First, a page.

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Here We Go Again: How To Read Those Help Numbers

Is it possible that everybody is misinterpretating the Congressional Budget Office's estimate of the Senate HELP bill...again?


So far I've seen two different set of interpretations. One, the most common, is that the HELP committee figured out how to cover almost everybody--97 percent of the population--while requiring around $600 billion in outlays. (Woot woot!)

The other is that the Senate HELP bill means reform is still leaving out 20 to 30 million people, while raising the deficit by $600 billion. (Boooooo.)

Which one is right? Neither, actually--although, in fairness, it's a bit complicated. (I'm not sure my original item yesterday made it fully clear.)

Here's the story. By rule, the HELP bill deals only with areas of legislation over which HELP has jurisdiction. So there are provisions to create an insurance exchange, through which people can buy coverage, and to provide people buying coverage through that exchange with subsidies. There are also provisions imposing a financial penalty upon employers who don't insure their workers. And there is a public plan.

CBO looked at this and decided that the package, by itself, would reduce the number of people without insurance by around 20 million people in 2019, leaving another 34 million uninsured. It would also result in a net outflow of funds--that is a higher deficit--of $600 billion. 

Now, if you wanted to write a story, you could simply repeat that last line--less than half the uninsured covered, higher deficits of $600 billion--and the story would be technically accurate. But it would also be wrong.

After all, you're interested in the HELP bill because it's a vehicle to enact health care reform. But health care reform necessarily involves a few more pieces--pieces outside of HELP's jurisdiction.

In particular, there's going to be a substantial expansion of Medicaid, which will cost money. There will also be reforms to Medicare and Medicaid that save money. And that's in addition to whatever new revenue reform claims, whether in the form of cap on the employer tax exclusion, President Obama's proposal for itemized deductions, or some other resources.

Since we have a pretty good idea of the size of the Medicaid expansion, we can estimate its impact very roughly. It should reach somewhere in the neighbrohood of another 20 million people. Throw that into the mix, and suddenly HELP's bill reaches more than 40 million people, leaving less than 20 million--many of them undocumented workers--uninsured by 2019. That would mean 95 percent of people living here, 97 percent of people who are here legally, would have insurance.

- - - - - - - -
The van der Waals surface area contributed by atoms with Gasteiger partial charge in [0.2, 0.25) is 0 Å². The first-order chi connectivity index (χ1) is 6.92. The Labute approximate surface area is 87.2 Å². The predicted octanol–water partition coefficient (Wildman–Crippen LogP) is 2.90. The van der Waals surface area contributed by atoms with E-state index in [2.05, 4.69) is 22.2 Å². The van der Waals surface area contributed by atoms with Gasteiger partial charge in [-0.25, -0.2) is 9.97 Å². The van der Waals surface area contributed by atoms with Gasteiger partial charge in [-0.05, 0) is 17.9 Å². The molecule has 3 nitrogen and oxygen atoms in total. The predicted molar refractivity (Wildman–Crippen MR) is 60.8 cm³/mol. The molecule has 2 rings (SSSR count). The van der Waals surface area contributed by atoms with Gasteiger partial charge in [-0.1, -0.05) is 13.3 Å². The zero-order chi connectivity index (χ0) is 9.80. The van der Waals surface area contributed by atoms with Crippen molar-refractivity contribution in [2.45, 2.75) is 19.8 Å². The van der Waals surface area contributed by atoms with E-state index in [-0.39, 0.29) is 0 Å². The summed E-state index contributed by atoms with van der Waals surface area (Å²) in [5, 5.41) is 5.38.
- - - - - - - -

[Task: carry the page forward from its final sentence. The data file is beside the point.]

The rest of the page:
That's why a lot of people are running with the headline, 97 percent covered for just $600 billion.

But that's wrong, too. If you want to factor in the coverage effects of the Medicaid expansion--which, again, is being done by another committee--then you need to factor in the cost effects too. That will probably inflate the program's total outlays to somewhere between $1 and $1.3 trillion--which, by the way, is more or less what experts have been saying all along.

Of course, insofar as you're describing the total package--i.e., including elements not in HELP's language--you should also give credit for that few hundred billion dollars in Medicare and Medicaid savings, plus enough new revenue to offset the rest because all the relevant committees, plus President Obama, have pledged to keep the measure budget netural over ten years.

So what's the real bottom line? Covering 95 percent of residents--and 97 percent of legal residents--through a program that will require outlays of around $1 to $1.3 trillion but should, if fully offset, not inflate the deficit by a dime.

Insofar as the new media reports make it seem like HELP came up with a magic elixir to cover everybody for far less money than most experts thought, I suppose there's a certain rough justice here. When the partial HELP estimate came out a few weeks ago, the media made the opposite mistake--and made it seem like the HELP bill showed reform to be way more expensive than it really was.

Still, neither the media--nor progressives--are doing the reform cause a favor by hyping the $600 billion figure. Right now, the committee with the jurisdicton over those other elements--Senate Finance--is busy hacking away at its program to bring the price tag in at under $1 trillion. But to do that, Finance is cutting subsidies and, most likely, coverage. The proper, honest reading of HELP's bill sets out a marker for how big a program has to be: at least $1 trillion and probably a bit more. 

Note: I'll be traveling today and blogging lightly, if at all. If you want more details on the bill as they become known, my suggestion is that you get them from somebody who understands the numbers, like him or her or her. In the meantime, for an example of somebody who got the full analysis right--and added some important detail--read Tim Foley at

--Jonathan Cohn